Palestinians in Syria’s Yarmuk yearn for outside help

A man stands in a street near destroyed buildings in the Palestinian camp of Yarmuk southern Damascus on November 1, 2018. (AFP)
Updated 05 November 2018

Palestinians in Syria’s Yarmuk yearn for outside help

  • Former residents of the Palestinian camp of Yarmuk are desperately counting on assistance from abroad to help raise the once-bustling neighborhood back out of the rubble
  • “We’ve lived through a terrifying nightmare,” said 46-year-old Amina, one of the camp’s very few remaining residents

YARMUK: After years of fighting, crippling siege and bombardment, what was once the Palestinian diaspora’s largest urban settlement in southern Damascus has been reduced to a sea of debris.
Former residents of the Palestinian camp of Yarmuk are desperately counting on assistance from abroad to help raise the once-bustling neighborhood back out of the rubble.
“We’ve lived through a terrifying nightmare,” said 46-year-old Amina, one of the camp’s very few remaining residents.
It “didn’t kill us, but now we need someone to rebuild the houses so our people and neighbors can return,” she said, wearing a long black robe and white headscarf.
In May this year, Syrian government and allied forces retook the neighborhood, which had for years been the Daesh militant group’s only bastion in the capital.
Five months on, it is a ghost town where bulldozers have carved wide passages through a sprawling jumble of concrete debris and mangled steel rods.
Foreign “countries need to help us because we’re like a cripple who needs a crutch to walk again,” Amina said.
Founded in 1957 with tents for Palestinians forced to leave their homes by the establishment of Israel, Yarmuk grew into a sprawling neighborhood of permanent structures that became home to 160,000 Palestinians, as well as Syrians.
In 2012, around 140,000 residents fled clashes, leaving the rest to face severe food shortages under government siege.
And three years later, Daesh militants entered the area, bringing further suffering to remaining residents.
Despite all this, dozens of families including Amina’s remained inside the camp, and others have since trickled back in.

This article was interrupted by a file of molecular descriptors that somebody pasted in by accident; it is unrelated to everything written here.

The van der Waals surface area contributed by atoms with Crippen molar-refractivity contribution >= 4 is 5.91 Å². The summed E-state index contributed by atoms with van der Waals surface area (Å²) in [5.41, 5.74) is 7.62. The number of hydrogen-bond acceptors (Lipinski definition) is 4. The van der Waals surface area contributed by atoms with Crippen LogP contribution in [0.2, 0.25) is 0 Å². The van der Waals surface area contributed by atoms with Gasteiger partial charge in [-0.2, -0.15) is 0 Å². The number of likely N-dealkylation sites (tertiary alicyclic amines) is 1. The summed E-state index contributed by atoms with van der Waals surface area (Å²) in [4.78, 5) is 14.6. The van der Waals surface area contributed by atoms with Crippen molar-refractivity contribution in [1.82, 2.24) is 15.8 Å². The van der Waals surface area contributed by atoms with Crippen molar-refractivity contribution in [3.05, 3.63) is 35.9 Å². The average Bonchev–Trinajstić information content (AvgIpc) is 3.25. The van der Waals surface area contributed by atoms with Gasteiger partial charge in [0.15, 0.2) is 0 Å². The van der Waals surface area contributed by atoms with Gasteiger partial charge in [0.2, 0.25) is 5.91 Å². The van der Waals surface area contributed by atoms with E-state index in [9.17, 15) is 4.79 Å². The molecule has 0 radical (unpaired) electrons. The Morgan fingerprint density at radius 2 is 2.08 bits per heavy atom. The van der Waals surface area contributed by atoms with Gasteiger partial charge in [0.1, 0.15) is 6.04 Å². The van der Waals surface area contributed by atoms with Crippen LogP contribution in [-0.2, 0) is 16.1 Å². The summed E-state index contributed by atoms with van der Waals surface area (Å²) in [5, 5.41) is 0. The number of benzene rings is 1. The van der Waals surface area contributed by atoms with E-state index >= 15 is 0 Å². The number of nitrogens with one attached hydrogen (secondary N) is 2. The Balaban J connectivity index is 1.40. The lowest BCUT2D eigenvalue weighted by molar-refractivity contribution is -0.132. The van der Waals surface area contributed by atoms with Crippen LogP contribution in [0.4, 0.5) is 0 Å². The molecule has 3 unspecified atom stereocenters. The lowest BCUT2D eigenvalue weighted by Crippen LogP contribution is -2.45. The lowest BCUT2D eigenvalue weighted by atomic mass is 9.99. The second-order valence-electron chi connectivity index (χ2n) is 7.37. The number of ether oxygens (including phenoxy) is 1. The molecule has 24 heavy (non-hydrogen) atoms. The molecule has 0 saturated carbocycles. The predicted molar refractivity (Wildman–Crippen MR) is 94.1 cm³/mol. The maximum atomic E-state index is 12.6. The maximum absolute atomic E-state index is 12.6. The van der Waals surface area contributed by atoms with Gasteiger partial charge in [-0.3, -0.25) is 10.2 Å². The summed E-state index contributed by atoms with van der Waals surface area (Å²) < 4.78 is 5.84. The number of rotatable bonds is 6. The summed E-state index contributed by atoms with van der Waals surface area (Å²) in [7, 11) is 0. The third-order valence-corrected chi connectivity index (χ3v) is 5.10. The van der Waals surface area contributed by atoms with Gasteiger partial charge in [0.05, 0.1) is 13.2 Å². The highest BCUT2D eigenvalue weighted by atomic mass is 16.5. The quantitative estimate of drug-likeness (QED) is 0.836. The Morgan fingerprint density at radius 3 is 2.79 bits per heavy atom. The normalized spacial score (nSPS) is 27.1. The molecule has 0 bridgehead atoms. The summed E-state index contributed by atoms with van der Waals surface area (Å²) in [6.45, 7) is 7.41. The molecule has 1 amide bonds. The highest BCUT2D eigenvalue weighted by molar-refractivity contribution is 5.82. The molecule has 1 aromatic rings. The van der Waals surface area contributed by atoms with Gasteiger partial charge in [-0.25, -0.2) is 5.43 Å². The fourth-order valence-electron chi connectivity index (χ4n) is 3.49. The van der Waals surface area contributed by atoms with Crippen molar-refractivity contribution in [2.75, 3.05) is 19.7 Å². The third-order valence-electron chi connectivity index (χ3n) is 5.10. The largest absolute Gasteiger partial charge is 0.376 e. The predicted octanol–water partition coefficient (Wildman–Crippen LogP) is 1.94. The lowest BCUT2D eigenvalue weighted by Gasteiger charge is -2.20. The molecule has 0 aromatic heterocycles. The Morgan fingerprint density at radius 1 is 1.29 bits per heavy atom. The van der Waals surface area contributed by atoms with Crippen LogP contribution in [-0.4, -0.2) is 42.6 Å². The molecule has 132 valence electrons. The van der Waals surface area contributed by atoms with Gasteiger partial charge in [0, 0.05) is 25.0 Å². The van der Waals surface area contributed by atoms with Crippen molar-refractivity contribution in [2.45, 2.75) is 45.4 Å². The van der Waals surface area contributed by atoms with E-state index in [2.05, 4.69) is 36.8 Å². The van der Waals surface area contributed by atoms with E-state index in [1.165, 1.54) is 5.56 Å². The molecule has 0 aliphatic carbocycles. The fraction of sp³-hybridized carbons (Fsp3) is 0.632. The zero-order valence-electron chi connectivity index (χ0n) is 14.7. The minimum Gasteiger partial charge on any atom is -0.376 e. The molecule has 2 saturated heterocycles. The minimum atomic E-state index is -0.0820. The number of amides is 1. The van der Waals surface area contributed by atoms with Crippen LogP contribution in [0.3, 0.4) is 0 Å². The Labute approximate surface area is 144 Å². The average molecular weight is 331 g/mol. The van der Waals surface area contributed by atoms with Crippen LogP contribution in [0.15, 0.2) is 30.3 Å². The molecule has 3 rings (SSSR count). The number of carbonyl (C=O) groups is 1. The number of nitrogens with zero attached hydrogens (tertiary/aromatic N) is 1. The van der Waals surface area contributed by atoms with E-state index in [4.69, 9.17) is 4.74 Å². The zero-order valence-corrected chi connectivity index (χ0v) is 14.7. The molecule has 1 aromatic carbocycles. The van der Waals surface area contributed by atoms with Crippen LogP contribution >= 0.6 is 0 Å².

A few children snake between the charred carcasses of buses and cars lining a street on their way to a school outside the camp.
In Amina’s street, one of the only roads in Yarmuk still inhabited, a recently returned neighbor has cobbled together a playground.
Abu Bilal has brought together swings, a small merry-go-round and a slide in an alley adorned with portraits of President Bashar Assad and late Palestinian leader Yasser Arafat.
“I created this space so the neighborhood’s children could be happy,” said the 54-year-old, who now works sweeping streets recently cleared of rubble.
“What I do is not enough for people to come back, but I hope donor countries” will help, he said.
In September, bulldozers started to clear Yarmuk’s main roads of rubble, with funding from the Palestine Liberation Organization (PLO), and are expected to take another two months to finish clearing side streets.
“Rebuilding requires (foreign) countries and huge capital,” said Palestinian engineer Mahmud Khaled, a member of a committee overseeing the rubble clearing.
But Palestinian and UN officials say the camp’s future is still unclear, as Damascus has not yet given a green light for any re-building or officially allowed residents to return.
The UN agency for Palestinian refugees, UNRWA, says its 23 premises in the camp including 16 schools are damaged, but it will not fix any if the government does not officially allow residents to return.
“What is the future of the camp? Will the government allow people to go back or not?” UNRWA’s head in Syria, Mohammed Abdi Adar, said.
“Before we can do anything, we must get a clear answer,” he told AFP.
Even then finding funding would be tough, said the official, whose agency has been facing a funding crisis since the United States cut vital support.
“Many donors are saying they will not support the reconstruction in Syria,” Abdi Adar said, though he stressed the aim for UNRWA was simply to re-establish services.
Syria’s war has killed more than 360,000 people, displaced millions and ravaged large parts of the country since it started in 2011.
Regime ally Moscow has called for assistance in rebuilding Syria so millions of refugees can return.
In July, the government tasked the ministry of works to draw up new plans for Yarmuk, as well as other Damascus suburbs retaken from rebels and militants, sparking fears that the camp could fall under a controversial new law for redevelopment.
Under this law, if their land is part of a new development, owners inevitably lose their property but can apply for compensation if they can prove ownership.
Individual Palestinians and Syrians own property in 80 percent of the Yarmuk camp, while the remainder is owned by the Syrian state and managed by its authority for Palestinian affairs.